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Tuesday, March 26, 2002 - Page updated at 12:00 AM

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Top clubs get 'inclusive': Seattle's exclusive clubs try to boost waning memberships

Seattle Times Eastside bureau

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The Seattle area's most elite private clubs, once the domain of the upper class, are battling slipping membership rosters by targeting a new generation of candidates whose qualifications don't necessarily include pedigree or portfolio.

A slumping economy, increased competition from health and golf clubs plus an influx of transplants unfamiliar with the old social clubs have contributed to the decline and spurred a new emphasis on recruitment.

"It's a war, a war of attrition," says Michael Troyer, executive vice president and chief operating officer of the venerable Rainier Club in downtown Seattle. "We're constantly trying to replace members we lose."

• The Rainier Club, perhaps the most prominent of the area's social clubs, has seen its membership shrink to a recent low of 1,025 members. It is trying to recruit 175 new members.

• Seattle's Columbia Tower Club is down to 1,795 members after a decade ranging from 2,200-2,500. The club just ended a gift-certificate promotion that covered the $1,500 initiation fee.

• The College Club of Seattle, where membership dropped to 700 last fall from a high of 1,200 a dozen years ago, has waived initiation fees and launched an unprecedented downtown campaign to recruit new members.

• The Washington Athletic Club in downtown Seattle, whose enrollment has slumped in recent years, recently gave some members half-price initiation certificates to give to friends.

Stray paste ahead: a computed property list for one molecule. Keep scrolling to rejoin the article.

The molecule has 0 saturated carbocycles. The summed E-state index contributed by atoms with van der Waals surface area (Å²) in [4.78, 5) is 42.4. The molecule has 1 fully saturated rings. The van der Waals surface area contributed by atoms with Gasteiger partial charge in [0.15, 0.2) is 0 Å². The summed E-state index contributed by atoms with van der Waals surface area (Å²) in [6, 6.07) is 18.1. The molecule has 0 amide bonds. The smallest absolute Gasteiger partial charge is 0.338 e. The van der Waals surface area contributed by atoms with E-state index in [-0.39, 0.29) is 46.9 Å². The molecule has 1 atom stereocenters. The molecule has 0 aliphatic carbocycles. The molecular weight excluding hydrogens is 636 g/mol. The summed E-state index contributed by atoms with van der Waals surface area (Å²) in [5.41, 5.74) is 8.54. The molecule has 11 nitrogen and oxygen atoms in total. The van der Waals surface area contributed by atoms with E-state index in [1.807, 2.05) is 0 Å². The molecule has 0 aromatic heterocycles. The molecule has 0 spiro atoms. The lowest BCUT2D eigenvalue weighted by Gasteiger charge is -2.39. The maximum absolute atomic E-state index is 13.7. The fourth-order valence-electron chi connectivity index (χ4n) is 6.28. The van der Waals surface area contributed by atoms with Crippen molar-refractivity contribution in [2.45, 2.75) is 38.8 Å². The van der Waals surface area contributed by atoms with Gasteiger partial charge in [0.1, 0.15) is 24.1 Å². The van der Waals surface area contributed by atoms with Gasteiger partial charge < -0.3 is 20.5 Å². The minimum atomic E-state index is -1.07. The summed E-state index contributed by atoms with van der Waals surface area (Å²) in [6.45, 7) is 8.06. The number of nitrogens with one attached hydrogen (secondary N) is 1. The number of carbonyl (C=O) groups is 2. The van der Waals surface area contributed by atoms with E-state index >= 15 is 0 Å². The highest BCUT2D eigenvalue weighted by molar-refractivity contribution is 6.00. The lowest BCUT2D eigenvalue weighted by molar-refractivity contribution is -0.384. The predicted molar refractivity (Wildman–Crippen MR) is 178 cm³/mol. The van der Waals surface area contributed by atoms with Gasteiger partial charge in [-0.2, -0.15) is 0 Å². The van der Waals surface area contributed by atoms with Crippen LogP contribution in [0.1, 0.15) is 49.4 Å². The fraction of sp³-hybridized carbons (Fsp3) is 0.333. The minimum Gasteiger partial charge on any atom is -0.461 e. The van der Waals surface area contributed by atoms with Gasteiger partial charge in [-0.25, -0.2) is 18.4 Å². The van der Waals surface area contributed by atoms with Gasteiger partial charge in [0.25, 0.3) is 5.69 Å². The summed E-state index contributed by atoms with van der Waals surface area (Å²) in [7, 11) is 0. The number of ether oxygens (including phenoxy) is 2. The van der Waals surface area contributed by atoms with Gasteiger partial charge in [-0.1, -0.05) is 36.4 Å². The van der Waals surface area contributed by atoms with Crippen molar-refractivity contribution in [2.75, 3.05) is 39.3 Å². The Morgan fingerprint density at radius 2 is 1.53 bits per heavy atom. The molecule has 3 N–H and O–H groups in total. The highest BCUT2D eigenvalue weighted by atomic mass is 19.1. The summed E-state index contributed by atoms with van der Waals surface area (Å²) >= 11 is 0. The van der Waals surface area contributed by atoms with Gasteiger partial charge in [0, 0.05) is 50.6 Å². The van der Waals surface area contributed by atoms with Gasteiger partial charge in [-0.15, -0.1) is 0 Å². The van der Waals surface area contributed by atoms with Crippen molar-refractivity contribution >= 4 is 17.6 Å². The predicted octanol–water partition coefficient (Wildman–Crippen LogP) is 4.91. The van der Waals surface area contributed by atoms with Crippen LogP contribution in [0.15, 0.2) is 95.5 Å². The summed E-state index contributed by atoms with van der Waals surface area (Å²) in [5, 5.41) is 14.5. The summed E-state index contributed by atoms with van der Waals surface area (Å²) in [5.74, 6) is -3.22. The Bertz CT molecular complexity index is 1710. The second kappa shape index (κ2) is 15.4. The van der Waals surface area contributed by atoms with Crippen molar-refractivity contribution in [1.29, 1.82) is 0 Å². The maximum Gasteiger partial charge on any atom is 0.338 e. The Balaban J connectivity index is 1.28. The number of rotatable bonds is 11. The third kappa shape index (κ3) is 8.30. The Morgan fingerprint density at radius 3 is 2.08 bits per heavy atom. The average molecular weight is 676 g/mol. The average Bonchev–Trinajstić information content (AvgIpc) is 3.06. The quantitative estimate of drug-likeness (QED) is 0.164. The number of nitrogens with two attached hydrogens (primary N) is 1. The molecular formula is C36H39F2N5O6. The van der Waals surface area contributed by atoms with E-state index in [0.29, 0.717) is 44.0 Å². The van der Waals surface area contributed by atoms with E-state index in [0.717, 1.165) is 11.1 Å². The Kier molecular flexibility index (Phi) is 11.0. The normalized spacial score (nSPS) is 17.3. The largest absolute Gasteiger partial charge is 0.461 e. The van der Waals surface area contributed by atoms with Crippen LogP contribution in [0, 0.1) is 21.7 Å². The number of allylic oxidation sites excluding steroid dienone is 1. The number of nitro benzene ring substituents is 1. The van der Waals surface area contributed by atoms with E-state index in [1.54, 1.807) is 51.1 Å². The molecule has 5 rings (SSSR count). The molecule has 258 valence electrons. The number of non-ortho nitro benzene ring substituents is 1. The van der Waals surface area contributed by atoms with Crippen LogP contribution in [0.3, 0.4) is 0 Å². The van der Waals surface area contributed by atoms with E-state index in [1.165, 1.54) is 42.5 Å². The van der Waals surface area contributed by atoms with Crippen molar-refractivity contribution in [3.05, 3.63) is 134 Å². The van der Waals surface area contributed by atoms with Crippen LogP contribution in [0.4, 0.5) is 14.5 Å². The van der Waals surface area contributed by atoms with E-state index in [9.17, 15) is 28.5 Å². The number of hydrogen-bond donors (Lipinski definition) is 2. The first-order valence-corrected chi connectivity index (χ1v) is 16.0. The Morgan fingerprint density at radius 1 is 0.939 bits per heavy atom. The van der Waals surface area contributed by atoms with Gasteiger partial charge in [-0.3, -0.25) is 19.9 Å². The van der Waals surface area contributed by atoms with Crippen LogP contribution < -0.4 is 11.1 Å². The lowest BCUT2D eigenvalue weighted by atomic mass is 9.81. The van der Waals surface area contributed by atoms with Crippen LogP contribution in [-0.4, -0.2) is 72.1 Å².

Setting the standard

Historically, club membership was a marker of social status. And locally, the Rainier Club was considered the most elite.

Its brick building on Fourth Avenue is listed on the state historical register and features one room with a fireplace large enough to park a Mercedes in. Tall ceilings, handcrafted woodwork and an extensive art collection add to the plush appearance. The art includes rare photographs from Native-American chronicler/photographer Edward Curtis, who sometimes paid his bill with his pictures.

The club was founded in 1888 by Seattle leaders who wanted a place to meet and conduct business meetings and a good restaurant. Local legend claims more business was accomplished over the club's dining-room tables than in any office.

The College Club opened in 1910 and originally catered to lawyers and less wealthy businessmen.

Four years later, the Women's University Club was founded as a female answer to those all-male clubs. Seattle's only woman mayor, Bertha K. Landes, became an active member.

Several other clubs were founded through the years, including the 22-story Washington Athletic Club and the Harbor Club, started by Norton Clapp, the late Seattle businessman and philanthropist.

In 1987, developer Martin Selig created the Columbia Tower Club when, according to newspaper accounts, some businessmen blackballed his applications to join existing clubs. It commands one of Seattle's best views from the 75th and 76th floors of the city's tallest skyscraper.

"The clubs represented a consolidation of Seattle's professional and managerial classes such as lawyers, doctors, businessmen and engineers who sought each others' companionship for mutual benefit," said Walt Crowley, a Seattle historian.

Even today, many clubs feel like a cross between an elegant hotel and an old-money mansion. Staffers take pride in learning not only members' names — and their membership numbers — but their favorite food, drinks and tables.

Social change reduces lure

But many clubs have struggled recently to recruit new members, despite the economic boom of the past decade, which created unparalleled wealth in the Seattle area.